A cyclic di-GMP–binding adaptor protein interacts with a chemotaxis methyltransferase to control flagellar motor switching
Reference: Science Signaling (2016) 9(450): ra102

The bacterial messenger cyclic diguanylate monophosphate (c-di-GMP) binds to various effectors, the most common of which are single-domain PilZ proteins. These c-di-GMP effectors control various cellular functions and multicellular behaviors at the transcriptional or posttranslational level. We found that MapZ (methyltransferase-associated PilZ; formerly known as PA4608), a single-domain PilZ protein from the opportunistic pathogen Pseudomonas aeruginosa, directly interacted with the methyltransferase CheR1 and that this interaction was enhanced by c-di-GMP. In vitro assays indicated that, in the presence of c-di-GMP, MapZ inhibited CheR1 from methylating the chemoreceptor PctA, which would be expected to increase its affinity for chemoattractants and promote chemotaxis. MapZ localized to the poles of P. aeruginosa cells, where the flagellar motor and other chemotactic proteins, including PctA and CheR1, are also located. P. aeruginosa cells exhibit a random walk behavior by frequently switching the direction of flagellar rotation in a uniform solution. We showed that binding of c-di-GMP to MapZ decreased the frequency of flagellar motor switching and that MapZ was essential for generating the heterogeneous motility typical of P. aeruginosa cell populations and for efficient surface attachment during biofilm formation. Collectively, the studies revealed that c-di-GMP affects flagellar motor output by regulating the methylation of chemoreceptors through a single-domain PilZ adaptor protein.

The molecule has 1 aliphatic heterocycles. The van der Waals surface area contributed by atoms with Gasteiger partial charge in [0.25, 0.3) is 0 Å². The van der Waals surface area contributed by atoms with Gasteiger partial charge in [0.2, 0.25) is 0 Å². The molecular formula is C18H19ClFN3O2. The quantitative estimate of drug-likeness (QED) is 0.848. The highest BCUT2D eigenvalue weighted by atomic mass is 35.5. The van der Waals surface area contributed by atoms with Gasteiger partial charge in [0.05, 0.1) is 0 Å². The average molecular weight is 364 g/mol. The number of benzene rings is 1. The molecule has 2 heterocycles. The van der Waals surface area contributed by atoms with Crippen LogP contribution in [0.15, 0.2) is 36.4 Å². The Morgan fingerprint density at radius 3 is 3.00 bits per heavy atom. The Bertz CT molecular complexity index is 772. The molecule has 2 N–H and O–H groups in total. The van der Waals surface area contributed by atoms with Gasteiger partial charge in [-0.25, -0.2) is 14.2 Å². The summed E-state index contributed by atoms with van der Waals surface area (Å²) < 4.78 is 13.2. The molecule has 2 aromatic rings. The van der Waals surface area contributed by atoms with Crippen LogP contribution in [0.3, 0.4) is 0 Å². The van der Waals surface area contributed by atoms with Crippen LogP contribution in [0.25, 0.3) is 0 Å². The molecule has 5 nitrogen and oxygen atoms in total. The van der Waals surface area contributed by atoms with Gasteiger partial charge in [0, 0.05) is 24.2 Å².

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Xu L., Xin L., Zeng Y., Yam K. H. J., Ding Y., Venkataramani P., Cheang Q.W., Yang X., Tang X., Zhang L., Chiam K., Yang L., Liang Z.